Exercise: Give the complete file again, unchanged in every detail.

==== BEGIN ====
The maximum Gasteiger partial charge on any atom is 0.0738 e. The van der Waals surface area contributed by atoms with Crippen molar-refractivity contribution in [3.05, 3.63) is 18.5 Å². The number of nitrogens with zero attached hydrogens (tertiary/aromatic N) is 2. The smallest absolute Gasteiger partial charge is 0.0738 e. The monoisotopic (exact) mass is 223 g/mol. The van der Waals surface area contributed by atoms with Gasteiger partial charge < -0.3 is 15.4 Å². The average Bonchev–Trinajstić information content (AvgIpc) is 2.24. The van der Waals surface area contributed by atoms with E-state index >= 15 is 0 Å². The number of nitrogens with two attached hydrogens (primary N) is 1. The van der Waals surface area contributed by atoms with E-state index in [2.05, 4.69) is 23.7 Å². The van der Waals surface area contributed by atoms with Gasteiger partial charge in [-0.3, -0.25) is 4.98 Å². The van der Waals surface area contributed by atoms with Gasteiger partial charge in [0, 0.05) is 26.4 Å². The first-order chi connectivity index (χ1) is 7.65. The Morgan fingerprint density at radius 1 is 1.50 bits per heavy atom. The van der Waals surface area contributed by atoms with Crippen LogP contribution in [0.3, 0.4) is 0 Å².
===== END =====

The maximum Gasteiger partial charge on any atom is 0.0738 e. The van der Waals surface area contributed by atoms with Crippen molar-refractivity contribution in [3.05, 3.63) is 18.5 Å². The number of nitrogens with zero attached hydrogens (tertiary/aromatic N) is 2. The smallest absolute Gasteiger partial charge is 0.0738 e. The monoisotopic (exact) mass is 223 g/mol. The van der Waals surface area contributed by atoms with Gasteiger partial charge < -0.3 is 15.4 Å². The average Bonchev–Trinajstić information content (AvgIpc) is 2.24. The van der Waals surface area contributed by atoms with E-state index >= 15 is 0 Å². The number of nitrogens with two attached hydrogens (primary N) is 1. The van der Waals surface area contributed by atoms with E-state index in [2.05, 4.69) is 23.7 Å². The van der Waals surface area contributed by atoms with Gasteiger partial charge in [-0.3, -0.25) is 4.98 Å². The van der Waals surface area contributed by atoms with Gasteiger partial charge in [0, 0.05) is 26.4 Å². The first-order chi connectivity index (χ1) is 7.65. The Morgan fingerprint density at radius 1 is 1.50 bits per heavy atom. The van der Waals surface area contributed by atoms with Crippen LogP contribution in [0.3, 0.4) is 0 Å².